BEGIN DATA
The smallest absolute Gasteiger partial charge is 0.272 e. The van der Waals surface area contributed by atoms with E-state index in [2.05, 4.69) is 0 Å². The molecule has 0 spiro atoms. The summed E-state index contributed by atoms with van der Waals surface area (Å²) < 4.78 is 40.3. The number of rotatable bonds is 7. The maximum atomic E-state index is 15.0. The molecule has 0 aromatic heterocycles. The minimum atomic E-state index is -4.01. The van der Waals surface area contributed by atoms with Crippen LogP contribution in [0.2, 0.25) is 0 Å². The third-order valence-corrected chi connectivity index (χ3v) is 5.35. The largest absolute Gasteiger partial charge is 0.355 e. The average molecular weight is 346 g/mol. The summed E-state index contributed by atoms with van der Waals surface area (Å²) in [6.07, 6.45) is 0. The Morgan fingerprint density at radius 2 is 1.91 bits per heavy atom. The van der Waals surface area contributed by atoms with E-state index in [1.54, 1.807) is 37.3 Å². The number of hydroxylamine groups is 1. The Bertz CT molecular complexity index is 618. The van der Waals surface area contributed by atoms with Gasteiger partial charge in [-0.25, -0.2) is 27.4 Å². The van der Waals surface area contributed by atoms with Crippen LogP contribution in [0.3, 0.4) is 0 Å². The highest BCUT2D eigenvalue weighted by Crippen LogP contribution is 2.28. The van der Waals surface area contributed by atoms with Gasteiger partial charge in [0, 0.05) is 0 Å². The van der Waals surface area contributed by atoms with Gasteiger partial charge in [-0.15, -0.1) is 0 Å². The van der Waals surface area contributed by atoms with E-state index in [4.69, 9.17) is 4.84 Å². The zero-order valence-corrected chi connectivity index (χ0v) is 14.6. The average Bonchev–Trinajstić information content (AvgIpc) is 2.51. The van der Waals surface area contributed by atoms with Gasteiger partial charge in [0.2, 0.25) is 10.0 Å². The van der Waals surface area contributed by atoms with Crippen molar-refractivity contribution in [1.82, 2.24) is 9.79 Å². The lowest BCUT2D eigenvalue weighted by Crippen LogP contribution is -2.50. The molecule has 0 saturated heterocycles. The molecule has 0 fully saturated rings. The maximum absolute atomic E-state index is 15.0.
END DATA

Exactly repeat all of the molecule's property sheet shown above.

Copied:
The smallest absolute Gasteiger partial charge is 0.272 e. The van der Waals surface area contributed by atoms with E-state index in [2.05, 4.69) is 0 Å². The molecule has 0 spiro atoms. The summed E-state index contributed by atoms with van der Waals surface area (Å²) < 4.78 is 40.3. The number of rotatable bonds is 7. The maximum atomic E-state index is 15.0. The molecule has 0 aromatic heterocycles. The minimum atomic E-state index is -4.01. The van der Waals surface area contributed by atoms with Crippen LogP contribution in [0.2, 0.25) is 0 Å². The third-order valence-corrected chi connectivity index (χ3v) is 5.35. The largest absolute Gasteiger partial charge is 0.355 e. The average molecular weight is 346 g/mol. The summed E-state index contributed by atoms with van der Waals surface area (Å²) in [6.07, 6.45) is 0. The Morgan fingerprint density at radius 2 is 1.91 bits per heavy atom. The van der Waals surface area contributed by atoms with E-state index in [1.54, 1.807) is 37.3 Å². The number of hydroxylamine groups is 1. The Bertz CT molecular complexity index is 618. The van der Waals surface area contributed by atoms with Gasteiger partial charge in [-0.25, -0.2) is 27.4 Å². The van der Waals surface area contributed by atoms with Crippen LogP contribution in [0.3, 0.4) is 0 Å². The highest BCUT2D eigenvalue weighted by Crippen LogP contribution is 2.28. The van der Waals surface area contributed by atoms with Gasteiger partial charge in [0, 0.05) is 0 Å². The van der Waals surface area contributed by atoms with Gasteiger partial charge in [-0.15, -0.1) is 0 Å². The van der Waals surface area contributed by atoms with E-state index in [4.69, 9.17) is 4.84 Å². The zero-order valence-corrected chi connectivity index (χ0v) is 14.6. The average Bonchev–Trinajstić information content (AvgIpc) is 2.51. The van der Waals surface area contributed by atoms with Gasteiger partial charge in [0.2, 0.25) is 10.0 Å². The van der Waals surface area contributed by atoms with Crippen molar-refractivity contribution in [1.82, 2.24) is 9.79 Å². The lowest BCUT2D eigenvalue weighted by Crippen LogP contribution is -2.50. The molecule has 0 saturated heterocycles. The molecule has 0 fully saturated rings. The maximum absolute atomic E-state index is 15.0.